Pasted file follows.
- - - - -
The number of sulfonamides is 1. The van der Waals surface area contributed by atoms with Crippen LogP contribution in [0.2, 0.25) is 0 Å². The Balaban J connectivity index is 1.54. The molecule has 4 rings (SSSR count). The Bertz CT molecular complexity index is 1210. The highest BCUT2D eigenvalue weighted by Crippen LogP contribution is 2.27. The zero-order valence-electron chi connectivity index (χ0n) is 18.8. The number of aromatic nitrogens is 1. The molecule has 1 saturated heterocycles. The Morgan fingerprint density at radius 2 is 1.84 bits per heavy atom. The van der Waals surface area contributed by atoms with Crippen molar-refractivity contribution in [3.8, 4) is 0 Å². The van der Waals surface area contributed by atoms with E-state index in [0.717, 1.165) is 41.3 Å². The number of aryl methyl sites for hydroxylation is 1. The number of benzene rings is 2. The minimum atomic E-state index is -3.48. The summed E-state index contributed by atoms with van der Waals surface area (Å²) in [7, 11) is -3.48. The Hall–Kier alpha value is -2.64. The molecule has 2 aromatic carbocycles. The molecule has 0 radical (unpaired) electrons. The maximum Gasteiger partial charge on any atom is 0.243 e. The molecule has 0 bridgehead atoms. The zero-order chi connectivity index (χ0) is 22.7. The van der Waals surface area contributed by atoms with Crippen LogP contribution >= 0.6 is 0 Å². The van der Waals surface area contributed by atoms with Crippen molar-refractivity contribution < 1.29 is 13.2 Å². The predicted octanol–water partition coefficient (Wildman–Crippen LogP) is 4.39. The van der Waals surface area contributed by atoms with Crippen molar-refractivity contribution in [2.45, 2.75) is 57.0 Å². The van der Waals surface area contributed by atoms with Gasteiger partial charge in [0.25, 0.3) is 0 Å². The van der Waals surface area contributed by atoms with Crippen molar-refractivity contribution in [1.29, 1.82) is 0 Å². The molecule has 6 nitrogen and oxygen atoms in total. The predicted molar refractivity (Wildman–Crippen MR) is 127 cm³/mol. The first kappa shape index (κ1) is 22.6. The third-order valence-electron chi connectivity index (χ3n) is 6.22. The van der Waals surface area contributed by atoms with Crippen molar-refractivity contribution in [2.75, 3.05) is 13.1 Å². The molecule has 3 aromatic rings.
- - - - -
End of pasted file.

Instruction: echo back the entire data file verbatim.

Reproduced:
The number of sulfonamides is 1. The van der Waals surface area contributed by atoms with Crippen LogP contribution in [0.2, 0.25) is 0 Å². The Balaban J connectivity index is 1.54. The molecule has 4 rings (SSSR count). The Bertz CT molecular complexity index is 1210. The highest BCUT2D eigenvalue weighted by Crippen LogP contribution is 2.27. The zero-order valence-electron chi connectivity index (χ0n) is 18.8. The number of aromatic nitrogens is 1. The molecule has 1 saturated heterocycles. The Morgan fingerprint density at radius 2 is 1.84 bits per heavy atom. The van der Waals surface area contributed by atoms with Crippen molar-refractivity contribution in [3.8, 4) is 0 Å². The van der Waals surface area contributed by atoms with E-state index in [0.717, 1.165) is 41.3 Å². The number of aryl methyl sites for hydroxylation is 1. The number of benzene rings is 2. The minimum atomic E-state index is -3.48. The summed E-state index contributed by atoms with van der Waals surface area (Å²) in [7, 11) is -3.48. The Hall–Kier alpha value is -2.64. The molecule has 2 aromatic carbocycles. The molecule has 0 radical (unpaired) electrons. The maximum Gasteiger partial charge on any atom is 0.243 e. The molecule has 0 bridgehead atoms. The zero-order chi connectivity index (χ0) is 22.7. The van der Waals surface area contributed by atoms with Crippen LogP contribution >= 0.6 is 0 Å². The van der Waals surface area contributed by atoms with Crippen molar-refractivity contribution < 1.29 is 13.2 Å². The predicted octanol–water partition coefficient (Wildman–Crippen LogP) is 4.39. The van der Waals surface area contributed by atoms with Crippen molar-refractivity contribution in [2.45, 2.75) is 57.0 Å². The van der Waals surface area contributed by atoms with Gasteiger partial charge in [0.25, 0.3) is 0 Å². The van der Waals surface area contributed by atoms with Crippen molar-refractivity contribution in [1.29, 1.82) is 0 Å². The molecule has 6 nitrogen and oxygen atoms in total. The predicted molar refractivity (Wildman–Crippen MR) is 127 cm³/mol. The first kappa shape index (κ1) is 22.6. The third-order valence-electron chi connectivity index (χ3n) is 6.22. The van der Waals surface area contributed by atoms with Crippen molar-refractivity contribution in [2.75, 3.05) is 13.1 Å². The molecule has 3 aromatic rings.